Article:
I have lots of crazy tales about that trip, and we met many interesting people along the way, but there isn’t enough space in this column to recount all the stories. It was a minor miracle that The Schra’s ’54 Ford made it nearly 5,000 miles, especially considering how many parts fell off that we left scattered along the highway.
We arrived home with less than $10 among us. We had to really budget our money because this was before credit cards, so we couldn’t just swipe some plastic and get more money from an ATM machine.
When my kids graduated from high school, they wanted to go to Cancun for their senior trip. I told them I wouldn’t give them a penny to go to Mexico to learn to binge drink, but I would give them $2,000 to either travel around the U.S. or go to Europe and see what other counties are like. None of them took me up on it.
The day after Eddy’s funeral, Cathy and I and my oldest son Michael got together with my cousin Hank Kaufmann and his wife. Hank and I were friends through middle school and high school and have stayed in close contact since we both figured out how to use email. We drove through the northern woods of Michigan, and then spent the evening at his cottage on the shore of Lake Huron, recounting adventures of our youth.
Hank is a true character. He is a plumber and pipefitter as was his father, but he is the most literate plumber you could ever meet. His father was, how should I put it … insensitive to the social graces. His mother and aunt were school teachers, and his uncle was Theodore Roethke, whom many regard as the most influential American poet of the 20th century.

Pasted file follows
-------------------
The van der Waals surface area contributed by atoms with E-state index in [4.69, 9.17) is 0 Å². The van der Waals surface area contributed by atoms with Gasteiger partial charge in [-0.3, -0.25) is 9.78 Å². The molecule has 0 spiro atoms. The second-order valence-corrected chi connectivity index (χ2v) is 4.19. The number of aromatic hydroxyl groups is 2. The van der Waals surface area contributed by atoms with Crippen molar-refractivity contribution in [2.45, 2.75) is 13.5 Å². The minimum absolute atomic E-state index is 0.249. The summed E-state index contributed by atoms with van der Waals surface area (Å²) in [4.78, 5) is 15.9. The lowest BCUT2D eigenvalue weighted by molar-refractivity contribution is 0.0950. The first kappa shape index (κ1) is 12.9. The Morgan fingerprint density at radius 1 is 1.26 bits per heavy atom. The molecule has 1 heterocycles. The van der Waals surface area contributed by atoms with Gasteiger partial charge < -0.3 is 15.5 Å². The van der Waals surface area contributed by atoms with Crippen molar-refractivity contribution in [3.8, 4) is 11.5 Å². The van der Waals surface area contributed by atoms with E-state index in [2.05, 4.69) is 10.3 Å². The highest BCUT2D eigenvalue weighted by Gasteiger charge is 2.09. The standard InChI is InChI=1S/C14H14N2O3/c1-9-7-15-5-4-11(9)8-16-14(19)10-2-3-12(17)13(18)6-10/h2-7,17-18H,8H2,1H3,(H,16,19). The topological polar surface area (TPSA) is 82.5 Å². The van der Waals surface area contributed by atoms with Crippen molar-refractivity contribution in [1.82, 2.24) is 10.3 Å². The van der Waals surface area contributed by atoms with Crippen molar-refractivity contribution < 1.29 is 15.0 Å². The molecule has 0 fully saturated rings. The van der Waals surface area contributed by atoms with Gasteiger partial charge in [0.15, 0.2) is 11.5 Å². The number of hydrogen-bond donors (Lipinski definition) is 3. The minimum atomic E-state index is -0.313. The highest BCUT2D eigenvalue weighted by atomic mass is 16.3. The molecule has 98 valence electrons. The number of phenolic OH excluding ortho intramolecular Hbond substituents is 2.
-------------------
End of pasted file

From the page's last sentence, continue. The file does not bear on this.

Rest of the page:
Hank is an avid outdoorsman and gun-lover, as well as a lover of poetry and literature. I always accused him of having a Hemingway complex: when he was in his early 20s he found himself in Italy and broke (I believe a young lady had something to do with this), so he walked into a U.S. Army base and enlisted in the airborne infantry. I asked if he did this to get free airfare back to the U.S., and he said “No. They told me I could get all the free ammunition I wanted.”
One of our stories involved getting a case of beer (we were just 16), taking his father’s plumbing truck, still loaded with racks of pipe, and driving to their hunting cabin in the woods. We then talked all night as we consumed all the beer as well as some good German sausage. We woke up the next morning hung-over and realized we had spent all our money on beer and sausage and didn’t have enough gas to get home.
So Hank drove the plumbing truck along the road while I walked alongside searching for glass bottles. At the time, Michigan had a 2 cent bottle deposit. Gas was 25 cents a gallon; we needed 10 gallons of gas; we had 24 empty bottles from the night before so needed to collect 101 discarded bottles to get home. It took us about 10 miles to get the 101 bottles, but we then had to persuade a country grocery to give us $2.50 for our mud-caked bottles, which wasn’t an easy task.
Once we got our gas, we drove to Lake Huron where the ice had broken up just two days earlier. We jumped in to sober up so we could drive home. It was the coldest water I have ever been in in my life.
I am going to miss my brother. I’ll think about him every time I hear a Bob Seger or Eagles song. But mostly, I’m going to remember the life he enjoyed, what he accomplished, and the wife, three kids and grandkids who exist because of him. It’s not about how long you live, but what you leave behind.